His question hung suspended between us like a frozen pendulum; I hesitated, wondering how best to reply.  If he had asked me how long I have believed in the Lord, I could have told him that I have always believed – for as long as I can remember I have more or less believed.  Of course there was a period of time during my studies at the university when I talked and lived like an agnostic, but deep down I still believed.  I was born into a family of believers, and was raised believing, in much the same way as I was raised Canadian.  It is who I am.

            The question of heart is a much more difficult question for me than the question of belief.  I have always been a Canadian and have never had to make a decision to accept being or becoming Canadian, because I was born one.  However, I have friends who, as immigrants from other countries, made deliberate decisions to relinquish the citizenship of their birth and become naturalized Canadian citizens.  But I have never been tempted to become a citizen of another country; and I have never seriously considered being anything other than a Christian believer, even though I’ve been criticized for being closed minded, unscientific, and archaic.

            Believing in Christ is not only where I come from, I just don’t see any better alternatives – especially when I view the world through the bars of a prison cell.  Unbelief has nothing to offer when human dignity is denied, decency destroyed, and depravity celebrated.  There is no way out of such human degradation and guilt, and alternative beliefs fall short of the unmerited grace, forgiveness, and love by which God triumphs over evil. 

            So, yes, I believe

            When, exactly, did I give my heart to the Lord though?  I struggle with this question all the time.  To me “heart” implies something infinitely deeper than thoughts or beliefs or even feelings and inclinations.  When we speak of “the heart of a matter” we refer to its real essence, its core, and its very centre.  The heart of a person is that most vital organ which keeps blood, life itself, flowing to every fibre of his or her being.  Without a heart, life ceases.  When a heart is diseased, life suffers.  Giving my heart to Jesus implies that I am not just turning my thoughts toward Him; I am turning my core reality over to Him – to let my heart and life be infused with His.  That isn’t just a matter of the mind, or of believing.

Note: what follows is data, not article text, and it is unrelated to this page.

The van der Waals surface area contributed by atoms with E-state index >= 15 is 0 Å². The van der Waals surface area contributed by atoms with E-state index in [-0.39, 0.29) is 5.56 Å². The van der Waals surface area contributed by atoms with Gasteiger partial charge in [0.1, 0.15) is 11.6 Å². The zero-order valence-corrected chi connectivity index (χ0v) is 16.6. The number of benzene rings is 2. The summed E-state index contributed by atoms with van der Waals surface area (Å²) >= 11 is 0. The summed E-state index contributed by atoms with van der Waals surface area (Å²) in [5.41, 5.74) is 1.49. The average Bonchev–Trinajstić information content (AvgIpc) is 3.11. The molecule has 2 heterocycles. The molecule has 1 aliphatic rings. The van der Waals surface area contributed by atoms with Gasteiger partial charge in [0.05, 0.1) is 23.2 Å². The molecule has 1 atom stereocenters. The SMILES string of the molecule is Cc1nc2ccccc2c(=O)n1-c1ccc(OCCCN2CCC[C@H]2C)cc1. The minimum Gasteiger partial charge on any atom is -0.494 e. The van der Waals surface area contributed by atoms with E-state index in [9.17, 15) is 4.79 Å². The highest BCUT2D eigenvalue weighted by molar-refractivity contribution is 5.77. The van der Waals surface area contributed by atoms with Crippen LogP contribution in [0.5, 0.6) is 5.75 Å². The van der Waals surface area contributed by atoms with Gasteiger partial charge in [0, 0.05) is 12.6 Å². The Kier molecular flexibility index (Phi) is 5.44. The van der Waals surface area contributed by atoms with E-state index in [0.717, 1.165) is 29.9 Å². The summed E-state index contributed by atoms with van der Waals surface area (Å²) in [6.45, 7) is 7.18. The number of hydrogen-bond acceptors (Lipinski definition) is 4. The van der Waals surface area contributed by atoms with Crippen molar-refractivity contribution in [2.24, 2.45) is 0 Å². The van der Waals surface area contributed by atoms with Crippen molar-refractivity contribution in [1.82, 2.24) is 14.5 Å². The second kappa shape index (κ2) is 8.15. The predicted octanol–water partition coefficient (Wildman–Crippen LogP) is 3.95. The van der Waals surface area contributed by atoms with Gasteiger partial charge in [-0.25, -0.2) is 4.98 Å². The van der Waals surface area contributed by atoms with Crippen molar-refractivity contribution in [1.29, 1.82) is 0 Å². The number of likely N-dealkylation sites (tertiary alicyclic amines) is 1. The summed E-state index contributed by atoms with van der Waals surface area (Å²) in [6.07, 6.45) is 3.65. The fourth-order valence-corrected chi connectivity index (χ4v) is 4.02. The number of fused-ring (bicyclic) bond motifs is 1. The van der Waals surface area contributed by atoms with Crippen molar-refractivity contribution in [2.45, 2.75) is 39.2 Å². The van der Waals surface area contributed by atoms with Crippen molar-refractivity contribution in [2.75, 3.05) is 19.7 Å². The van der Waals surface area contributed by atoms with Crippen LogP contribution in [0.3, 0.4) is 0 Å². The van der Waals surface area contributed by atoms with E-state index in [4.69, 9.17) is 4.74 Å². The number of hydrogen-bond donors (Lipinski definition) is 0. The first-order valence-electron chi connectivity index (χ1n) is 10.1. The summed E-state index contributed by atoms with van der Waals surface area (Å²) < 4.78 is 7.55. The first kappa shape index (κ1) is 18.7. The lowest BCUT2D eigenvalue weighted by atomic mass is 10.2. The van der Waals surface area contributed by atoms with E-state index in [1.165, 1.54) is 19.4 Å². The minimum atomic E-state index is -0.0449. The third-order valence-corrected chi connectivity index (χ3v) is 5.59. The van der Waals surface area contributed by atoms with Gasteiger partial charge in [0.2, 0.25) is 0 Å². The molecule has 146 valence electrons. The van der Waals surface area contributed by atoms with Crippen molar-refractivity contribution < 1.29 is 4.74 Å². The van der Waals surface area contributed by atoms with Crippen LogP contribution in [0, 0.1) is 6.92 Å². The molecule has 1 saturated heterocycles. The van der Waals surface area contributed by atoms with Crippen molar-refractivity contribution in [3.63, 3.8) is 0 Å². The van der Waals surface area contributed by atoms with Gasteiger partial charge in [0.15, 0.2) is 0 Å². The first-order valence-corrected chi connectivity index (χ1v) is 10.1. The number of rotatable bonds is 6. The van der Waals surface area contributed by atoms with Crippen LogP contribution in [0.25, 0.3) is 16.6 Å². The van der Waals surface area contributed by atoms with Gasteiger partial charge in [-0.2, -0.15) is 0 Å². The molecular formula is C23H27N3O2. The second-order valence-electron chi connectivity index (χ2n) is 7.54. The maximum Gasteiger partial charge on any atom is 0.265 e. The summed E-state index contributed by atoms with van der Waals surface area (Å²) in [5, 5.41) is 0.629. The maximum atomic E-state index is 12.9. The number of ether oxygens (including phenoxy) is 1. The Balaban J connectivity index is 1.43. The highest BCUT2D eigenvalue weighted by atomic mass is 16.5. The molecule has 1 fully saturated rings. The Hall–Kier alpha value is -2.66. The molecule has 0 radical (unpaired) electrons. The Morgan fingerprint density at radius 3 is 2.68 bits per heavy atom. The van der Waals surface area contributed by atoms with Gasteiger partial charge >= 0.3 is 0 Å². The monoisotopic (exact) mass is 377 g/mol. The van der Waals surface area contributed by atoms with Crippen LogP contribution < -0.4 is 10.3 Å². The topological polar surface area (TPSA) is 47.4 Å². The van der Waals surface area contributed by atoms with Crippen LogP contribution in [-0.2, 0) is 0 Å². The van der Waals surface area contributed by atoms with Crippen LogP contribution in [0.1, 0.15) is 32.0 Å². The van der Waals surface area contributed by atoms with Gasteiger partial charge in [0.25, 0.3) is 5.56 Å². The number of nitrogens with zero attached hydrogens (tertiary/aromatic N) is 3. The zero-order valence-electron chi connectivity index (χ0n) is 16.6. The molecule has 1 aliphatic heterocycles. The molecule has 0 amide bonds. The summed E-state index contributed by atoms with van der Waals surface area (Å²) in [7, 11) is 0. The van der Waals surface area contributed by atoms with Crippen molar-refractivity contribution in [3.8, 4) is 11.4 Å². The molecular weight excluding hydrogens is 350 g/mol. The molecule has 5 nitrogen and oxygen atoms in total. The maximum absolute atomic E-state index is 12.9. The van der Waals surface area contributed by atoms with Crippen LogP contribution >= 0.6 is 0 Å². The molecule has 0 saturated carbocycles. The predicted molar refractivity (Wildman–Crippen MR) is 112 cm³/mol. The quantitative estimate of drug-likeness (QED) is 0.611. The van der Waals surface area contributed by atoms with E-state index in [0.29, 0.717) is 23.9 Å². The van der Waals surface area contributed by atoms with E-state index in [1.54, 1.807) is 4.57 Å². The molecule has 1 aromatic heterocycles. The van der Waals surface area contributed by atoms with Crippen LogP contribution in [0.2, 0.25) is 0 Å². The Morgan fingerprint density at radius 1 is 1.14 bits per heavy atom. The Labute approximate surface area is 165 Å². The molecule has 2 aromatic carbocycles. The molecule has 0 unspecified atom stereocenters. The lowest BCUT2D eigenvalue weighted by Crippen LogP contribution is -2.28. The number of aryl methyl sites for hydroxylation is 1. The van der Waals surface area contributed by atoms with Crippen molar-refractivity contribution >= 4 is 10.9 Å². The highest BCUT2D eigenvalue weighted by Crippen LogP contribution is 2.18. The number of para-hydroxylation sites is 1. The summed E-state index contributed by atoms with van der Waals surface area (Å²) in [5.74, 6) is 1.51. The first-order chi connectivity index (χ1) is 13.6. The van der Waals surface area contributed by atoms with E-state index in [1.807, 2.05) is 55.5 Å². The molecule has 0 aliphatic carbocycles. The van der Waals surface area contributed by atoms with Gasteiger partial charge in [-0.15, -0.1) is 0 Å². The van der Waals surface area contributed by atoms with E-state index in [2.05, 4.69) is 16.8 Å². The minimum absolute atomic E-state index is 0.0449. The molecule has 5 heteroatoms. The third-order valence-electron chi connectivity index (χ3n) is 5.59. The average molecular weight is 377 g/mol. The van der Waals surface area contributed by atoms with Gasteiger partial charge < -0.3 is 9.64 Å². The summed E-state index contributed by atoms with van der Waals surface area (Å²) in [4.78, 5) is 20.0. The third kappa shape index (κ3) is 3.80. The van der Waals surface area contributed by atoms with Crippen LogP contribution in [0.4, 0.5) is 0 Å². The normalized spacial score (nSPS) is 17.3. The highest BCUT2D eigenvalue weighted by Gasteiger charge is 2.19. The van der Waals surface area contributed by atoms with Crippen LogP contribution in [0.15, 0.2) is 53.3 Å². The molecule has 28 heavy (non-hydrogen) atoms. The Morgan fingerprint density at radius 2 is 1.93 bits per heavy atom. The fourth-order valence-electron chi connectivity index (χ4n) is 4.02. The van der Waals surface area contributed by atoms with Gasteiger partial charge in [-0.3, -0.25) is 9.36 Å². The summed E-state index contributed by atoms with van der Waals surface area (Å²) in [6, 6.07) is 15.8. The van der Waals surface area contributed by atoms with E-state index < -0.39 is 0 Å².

For me, every day involves the struggle of yielding my heart to the Lord.  It is not a once-and-for-all, done deal, like a decision I made to buy an insurance policy.  Of course it began with believing, but it continues day-by-day in allowing my heart to flow with the essence of Jesus’ life.

There is an image that I find both compelling and disturbing, an icon depicting the “Sacred Heart of Jesus.”  The icon shows Jesus with wounded hands exposing his pierced heart, a bleeding heart surrounded by a crown of thorns, a heart aflame with fire.  The heart aflame represents the essence of his life – that passionate love by which he willingly laid aside His own interests and prerogatives for the sake of giving life to the vilest of scoundrels and sinners.  When I meditate on the message of the “Sacred Heart of Jesus,” I know that far too much of my heart still belongs to me and that as much as I believe in Him, I am still in the painful process of giving my heart to Him – of turning away from selfishness and pride and turning with love and mercy toward others.

Lord our God

Grant us the grace to desire you with our whole heart

That so desiring, we may seek and find you;

And so finding you we may love you

And loving you we may hate those sins

From which you have redeemed us.

— St. Anselm of

Conversatio Morum is brought to you weekly by Prison Fellowship International Ron Nikkel is the president of Prison Fellowship International  To comment on or subscribe to Conversatio Morum, e-mail  © 2007 by Prison Fellowship International